Doctors in India recently operated on what they say could be the largest brain tumor in the world, according to news reports. The patient, 31-year-old Santlal Pal, had been living with the large mass on his head for three years before his surgery to remove the tumor, the BBC reported Thursday. Prior to the surgery, three hospitals had told Pal that the tumor was inoperable, his wife, Manju, told the BBC.
A Japanese drug company is offering up a big claim: Shionogi & Co. says it has an experimental pill that can kill the flu virus within a single day, according to news reports. In a clinical trial, a single dose of the drug made by the pharmaceutical company eliminated the virus from people's bodies in a median time of 24 hours, The Wall Street Journal reported. Both Japanese and American flu patients were included in the trial.
Last week, the New York Times reported that Hollywood producer Harvey Weinstein had reached at least eight settlements with women who accused him of sexual harassment and unwanted physical contact. The allegations go back almost three decades, according to the Times, but why do women often wait to speak out about sexual assault? Last fall, for example, women came forward with allegations that then-candidate Donald Trump had sexually assaulted them years earlier.
Muck Rack makes it simple to find people, tweets, or articles that mention any name, keyword, company, hashtag etc. We've compiled this guide to help you make the most of your search.
Selecting a term
Start searching tweets, articles from media outlets, articles mentioned in tweets, journalists'
names, titles and bios with some suggested searches:
Companies or Topics (e.g. iPhone, Microsoft)
Phrases (e.g. "cloud computing") — use quotes to keep the terms together
Twitter handles (e.g. @username) — returns those who have mentioned or replied to
Names (e.g. "David Pogue")
Hashtags (e.g. #sxsw, #london2012)
Bio details (e.g. vegan, Olympics, father)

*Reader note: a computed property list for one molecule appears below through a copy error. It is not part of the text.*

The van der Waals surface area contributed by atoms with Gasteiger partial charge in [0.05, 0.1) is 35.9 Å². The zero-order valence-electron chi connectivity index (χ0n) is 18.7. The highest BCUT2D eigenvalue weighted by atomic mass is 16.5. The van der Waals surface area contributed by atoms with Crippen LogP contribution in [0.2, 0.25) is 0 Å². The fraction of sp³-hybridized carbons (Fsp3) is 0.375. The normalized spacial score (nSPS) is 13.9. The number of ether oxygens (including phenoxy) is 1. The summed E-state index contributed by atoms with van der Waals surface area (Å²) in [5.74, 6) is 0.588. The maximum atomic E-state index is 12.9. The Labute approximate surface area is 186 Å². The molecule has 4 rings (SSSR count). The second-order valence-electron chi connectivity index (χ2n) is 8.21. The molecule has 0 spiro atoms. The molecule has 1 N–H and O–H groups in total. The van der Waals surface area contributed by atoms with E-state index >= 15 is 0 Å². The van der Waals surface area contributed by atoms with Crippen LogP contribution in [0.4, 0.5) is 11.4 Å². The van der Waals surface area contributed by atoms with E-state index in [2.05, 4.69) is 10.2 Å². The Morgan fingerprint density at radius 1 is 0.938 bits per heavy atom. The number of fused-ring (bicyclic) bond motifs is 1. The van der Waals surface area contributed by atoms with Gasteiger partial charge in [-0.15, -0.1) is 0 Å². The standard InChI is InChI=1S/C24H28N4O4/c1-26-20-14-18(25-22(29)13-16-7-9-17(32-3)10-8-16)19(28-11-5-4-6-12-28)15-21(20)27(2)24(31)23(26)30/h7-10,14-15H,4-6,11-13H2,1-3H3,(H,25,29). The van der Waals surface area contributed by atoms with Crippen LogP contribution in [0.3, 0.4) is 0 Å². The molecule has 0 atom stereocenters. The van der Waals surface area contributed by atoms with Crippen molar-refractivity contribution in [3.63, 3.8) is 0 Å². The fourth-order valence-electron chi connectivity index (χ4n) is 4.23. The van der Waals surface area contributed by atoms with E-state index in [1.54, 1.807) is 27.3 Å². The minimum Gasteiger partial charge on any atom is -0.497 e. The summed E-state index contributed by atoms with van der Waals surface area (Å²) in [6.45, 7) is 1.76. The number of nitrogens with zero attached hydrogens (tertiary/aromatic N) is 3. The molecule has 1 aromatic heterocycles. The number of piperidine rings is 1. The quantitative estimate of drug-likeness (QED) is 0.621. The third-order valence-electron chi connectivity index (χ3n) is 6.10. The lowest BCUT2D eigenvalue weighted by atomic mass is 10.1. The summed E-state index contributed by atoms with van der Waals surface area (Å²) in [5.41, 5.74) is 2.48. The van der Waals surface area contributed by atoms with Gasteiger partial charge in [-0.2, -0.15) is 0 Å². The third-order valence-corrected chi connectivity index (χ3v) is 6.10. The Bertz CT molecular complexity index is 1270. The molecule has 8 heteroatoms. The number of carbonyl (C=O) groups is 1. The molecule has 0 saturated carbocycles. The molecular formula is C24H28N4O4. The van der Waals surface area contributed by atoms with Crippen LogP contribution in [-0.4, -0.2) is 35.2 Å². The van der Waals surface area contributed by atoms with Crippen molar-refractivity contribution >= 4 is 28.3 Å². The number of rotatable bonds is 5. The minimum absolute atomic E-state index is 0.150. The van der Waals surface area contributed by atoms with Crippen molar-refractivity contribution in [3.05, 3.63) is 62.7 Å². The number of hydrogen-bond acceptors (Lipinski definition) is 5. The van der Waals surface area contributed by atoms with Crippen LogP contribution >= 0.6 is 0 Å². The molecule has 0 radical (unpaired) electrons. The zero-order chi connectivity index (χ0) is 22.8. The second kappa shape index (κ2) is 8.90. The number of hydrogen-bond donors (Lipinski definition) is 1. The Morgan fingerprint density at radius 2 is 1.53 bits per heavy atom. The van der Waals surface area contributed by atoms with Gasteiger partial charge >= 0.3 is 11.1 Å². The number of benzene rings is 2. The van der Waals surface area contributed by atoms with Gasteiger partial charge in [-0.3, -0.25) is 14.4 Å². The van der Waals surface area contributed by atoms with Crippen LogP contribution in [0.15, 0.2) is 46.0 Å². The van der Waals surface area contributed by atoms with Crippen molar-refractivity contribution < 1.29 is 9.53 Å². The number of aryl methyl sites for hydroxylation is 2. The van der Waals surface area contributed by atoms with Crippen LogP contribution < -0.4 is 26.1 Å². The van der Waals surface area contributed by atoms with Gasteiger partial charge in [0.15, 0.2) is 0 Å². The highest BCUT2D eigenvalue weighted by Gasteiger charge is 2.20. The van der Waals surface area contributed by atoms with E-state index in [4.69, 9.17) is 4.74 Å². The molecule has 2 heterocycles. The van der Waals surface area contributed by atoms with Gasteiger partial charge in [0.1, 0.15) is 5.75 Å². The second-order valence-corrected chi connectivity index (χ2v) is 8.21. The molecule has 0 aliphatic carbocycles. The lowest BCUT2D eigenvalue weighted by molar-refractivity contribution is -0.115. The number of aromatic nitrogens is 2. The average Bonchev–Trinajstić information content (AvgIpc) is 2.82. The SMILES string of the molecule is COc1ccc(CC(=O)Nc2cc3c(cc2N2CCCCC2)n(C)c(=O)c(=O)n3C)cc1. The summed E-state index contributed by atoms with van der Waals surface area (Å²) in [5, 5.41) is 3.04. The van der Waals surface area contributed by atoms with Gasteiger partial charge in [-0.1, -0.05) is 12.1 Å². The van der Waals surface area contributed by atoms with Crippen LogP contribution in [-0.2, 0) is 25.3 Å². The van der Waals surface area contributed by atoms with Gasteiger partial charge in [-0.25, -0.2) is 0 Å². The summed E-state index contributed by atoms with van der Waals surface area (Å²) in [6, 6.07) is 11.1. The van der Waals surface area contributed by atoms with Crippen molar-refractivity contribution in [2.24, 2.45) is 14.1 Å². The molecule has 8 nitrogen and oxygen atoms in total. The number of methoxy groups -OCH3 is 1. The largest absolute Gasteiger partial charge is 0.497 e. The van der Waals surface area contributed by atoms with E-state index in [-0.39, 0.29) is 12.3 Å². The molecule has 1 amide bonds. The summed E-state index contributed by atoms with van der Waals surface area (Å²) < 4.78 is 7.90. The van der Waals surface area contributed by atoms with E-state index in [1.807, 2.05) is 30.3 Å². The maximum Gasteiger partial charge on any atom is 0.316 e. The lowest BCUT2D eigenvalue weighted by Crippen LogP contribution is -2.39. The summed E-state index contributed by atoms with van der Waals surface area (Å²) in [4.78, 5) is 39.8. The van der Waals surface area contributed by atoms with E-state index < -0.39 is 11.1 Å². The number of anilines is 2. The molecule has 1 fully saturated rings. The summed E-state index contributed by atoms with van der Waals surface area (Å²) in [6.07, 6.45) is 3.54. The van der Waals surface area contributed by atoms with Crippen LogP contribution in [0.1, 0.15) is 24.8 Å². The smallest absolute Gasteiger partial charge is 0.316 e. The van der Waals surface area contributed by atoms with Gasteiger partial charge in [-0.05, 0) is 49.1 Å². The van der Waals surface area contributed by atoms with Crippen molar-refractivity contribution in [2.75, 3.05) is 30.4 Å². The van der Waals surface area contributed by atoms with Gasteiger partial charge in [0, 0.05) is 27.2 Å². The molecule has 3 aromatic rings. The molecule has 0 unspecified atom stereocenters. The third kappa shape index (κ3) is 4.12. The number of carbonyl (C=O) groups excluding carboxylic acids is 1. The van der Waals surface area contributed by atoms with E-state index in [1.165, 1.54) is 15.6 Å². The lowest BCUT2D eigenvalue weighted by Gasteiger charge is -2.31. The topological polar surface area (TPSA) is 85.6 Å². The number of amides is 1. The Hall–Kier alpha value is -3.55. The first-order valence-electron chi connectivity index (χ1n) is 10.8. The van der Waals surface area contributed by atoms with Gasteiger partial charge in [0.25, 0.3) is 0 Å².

Muck Rack's Advanced Search allows for many boolean operators.
Find results that mention multiple specified terms, use AND or
+. For example, ensure each result contains both Elon Musk and Mark Zuckerberg by
searching Musk AND Zuckerberg or Musk + Zuckerberg.
Use the operators OR or , to broaden your search when you'd like either of
multiple terms to appear in results. (This is the default behavior of our search when no operators
are used). For example, results will contain either cake or cookie by searching cake OR cookie or cake,cookie
Use NOT or - to subtract results from your search. For
example, searching Disney will yield results about the Walt Disney Company as well as Walt Disney
World Resort. To exclude mentions of Disney World, search for Disney -World or Disney
When using one of these operators with a phrase, enclose it in quotation marks. For example, you can
find results about smartphones excluding Apple's iPhone 4S by searching smartphone -"iPhone
Exact case matching or punctuation
If you're searching for a brand name or keyword that relies on specific punctuation marks or capitalization, you can
find results that match your exact query by adding matchcase: before the keyword you're searching for, like matchcase:E*TRADE .
Use parentheses to separate multiple
boolean phrases. For example, to find journalists talking about having fun in Disney World or
Disneyland, search for ("disney world" OR disneyland) AND fun.
An asterisk can be used to search for any variation of a root word truncated by the asterisk. For example, searching for admin* will return results for administrator, administration, administer, administered, etc.
A near operator is an AND operator where you can control the distance between the words. You can vary the distance the near operation uses by adding a forward slash and number (between 0-99) such as strawberries NEAR/10 "whipped cream", which means the strawberries must exist within 10 words of "whipped cream".